USA | WHO recognizes Henrietta Lacks as the woman who enabled advances in the vaccine against polio or HPV

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The World Health Organization (WHO) has awarded a posthumous award to Henrietta Lacks, a black American woman who died of cervical cancer on October 4, 1951 and who enabled great medical breakthroughs thanks to the immortal cell culture line.

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While he was receiving treatment, the researchers took biopsies of Lacks’ body without his knowledge or consent. Their cells became the first immortal cell line, and they have enabled untold scientific advances, such as the human papillomavirus (HPV) vaccine, the polio vaccine, HIV and cancer drugs, and more recently, in studies against COVID-19.

Surprisingly, the world scientific community once concealed the race of Henrietta Lacks and her true history, “a historical error that today’s recognition seeks to correct,” the WHO explains in a statement.

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“In honoring Henrietta Lacks, WHO recognizes the importance of acknowledging past scientific injustices and promoting racial equity in health and science. It is also an opportunity to recognize women, particularly women of color, who have made incredible, but often unnoticed, contributions to medical science, ”said WHO Director-General Tedros Adhanom Ghebreyesus.

The award was received at the WHO Geneva office by Lawrence Lacks, the 87-year-old son of Henrietta Lacks. She is one of the last living relatives who knew her personally. Lawrence Lacks was accompanied by several grandchildren, great-grandchildren, and other relatives of Henrietta.

“We are touched to receive this historic recognition from my mother, Henrietta Lacks, who honors an extraordinary woman and the lasting impact of her HeLa cells. My mother’s previously hidden contributions are now being recognized for their global impact. My mother was a pioneer in life, giving back to her community, helping others to live better, and caring for others. In death, keep helping the world. His legacy lives on in us and we thank him for saying his name: Henrietta Lacks, “said Lawrence Lacks.


As a young mother, Henrietta Lacks and her husband were raising five children near Baltimore when she fell ill. She went to Johns Hopkins after suffering severe vaginal bleeding and was diagnosed with cervical cancer. Despite treatment, his life was cut short on October 4, 1951. He was only 31 years old.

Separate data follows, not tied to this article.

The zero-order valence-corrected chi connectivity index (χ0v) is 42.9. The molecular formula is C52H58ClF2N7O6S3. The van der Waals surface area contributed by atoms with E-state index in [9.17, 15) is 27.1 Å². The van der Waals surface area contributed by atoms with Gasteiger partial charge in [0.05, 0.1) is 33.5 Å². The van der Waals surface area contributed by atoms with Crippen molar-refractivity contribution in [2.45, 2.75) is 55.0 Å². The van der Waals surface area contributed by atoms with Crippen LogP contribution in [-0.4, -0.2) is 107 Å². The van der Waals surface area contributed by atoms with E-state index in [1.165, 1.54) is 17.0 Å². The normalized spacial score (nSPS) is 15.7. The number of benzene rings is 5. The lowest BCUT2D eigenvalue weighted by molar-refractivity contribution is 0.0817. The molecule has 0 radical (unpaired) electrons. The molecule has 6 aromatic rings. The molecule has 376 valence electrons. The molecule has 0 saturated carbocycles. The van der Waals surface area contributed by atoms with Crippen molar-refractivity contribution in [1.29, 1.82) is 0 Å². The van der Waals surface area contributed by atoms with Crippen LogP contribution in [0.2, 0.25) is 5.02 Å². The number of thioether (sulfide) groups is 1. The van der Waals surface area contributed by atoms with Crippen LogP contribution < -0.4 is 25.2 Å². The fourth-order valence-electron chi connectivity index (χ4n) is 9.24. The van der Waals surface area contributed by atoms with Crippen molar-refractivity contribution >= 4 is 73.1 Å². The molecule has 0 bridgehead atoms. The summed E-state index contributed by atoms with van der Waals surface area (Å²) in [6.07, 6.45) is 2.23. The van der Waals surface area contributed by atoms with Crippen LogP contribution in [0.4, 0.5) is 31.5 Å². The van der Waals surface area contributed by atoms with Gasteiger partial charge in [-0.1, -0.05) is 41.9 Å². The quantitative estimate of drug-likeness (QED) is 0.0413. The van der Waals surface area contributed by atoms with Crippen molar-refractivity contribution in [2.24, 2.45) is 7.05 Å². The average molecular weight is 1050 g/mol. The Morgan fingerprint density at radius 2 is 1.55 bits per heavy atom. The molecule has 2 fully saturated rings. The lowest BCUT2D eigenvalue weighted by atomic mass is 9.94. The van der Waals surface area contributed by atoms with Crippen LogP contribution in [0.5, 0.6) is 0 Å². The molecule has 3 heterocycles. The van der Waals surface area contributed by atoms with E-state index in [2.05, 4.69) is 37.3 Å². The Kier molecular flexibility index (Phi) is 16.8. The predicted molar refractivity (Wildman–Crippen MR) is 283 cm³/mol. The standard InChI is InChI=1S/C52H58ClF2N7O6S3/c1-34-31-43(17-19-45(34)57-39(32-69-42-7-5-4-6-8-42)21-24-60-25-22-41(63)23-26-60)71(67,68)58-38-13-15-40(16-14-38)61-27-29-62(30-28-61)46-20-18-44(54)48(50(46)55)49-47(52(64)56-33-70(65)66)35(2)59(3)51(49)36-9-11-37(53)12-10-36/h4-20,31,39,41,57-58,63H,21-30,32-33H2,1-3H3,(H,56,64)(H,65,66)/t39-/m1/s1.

During treatment, the researchers took samples of his tumor. That HeLa cell line became a scientific breakthrough: the first immortal line of human cells to divide indefinitely in a laboratory. The cells were produced en masse, for profit, without recognizing his family. More than 50,000,000 tonnes of HeLa cells have been distributed worldwide, which have been the subject of more than 75,000 studies.

In addition to the HPV vaccine, HeLa cells made it possible to develop the polio vaccine; medications for HIV / AIDS, hemophilia, leukemia, and Parkinson’s disease; advances in reproductive health, including ‘in vitro’ fertilization; research on chromosomal conditions, cancer, gene mapping, and precision medicine; and are used in response studies to the COVID-19 pandemic.

Following the award presentation, the family and WHO will head to the shores of Lake Geneva to see the city’s iconic Jet d’Eau glow blue-green (the color of Cervical Cancer Awareness). uterus) in honor of the legacy of Henrietta Lacks and in appreciation of the family’s support of the global campaign to eliminate the disease. It is the first of several world monuments that will glow teal between now and November 17, marking the first anniversary of the launch of the global campaign to eliminate this tumor.

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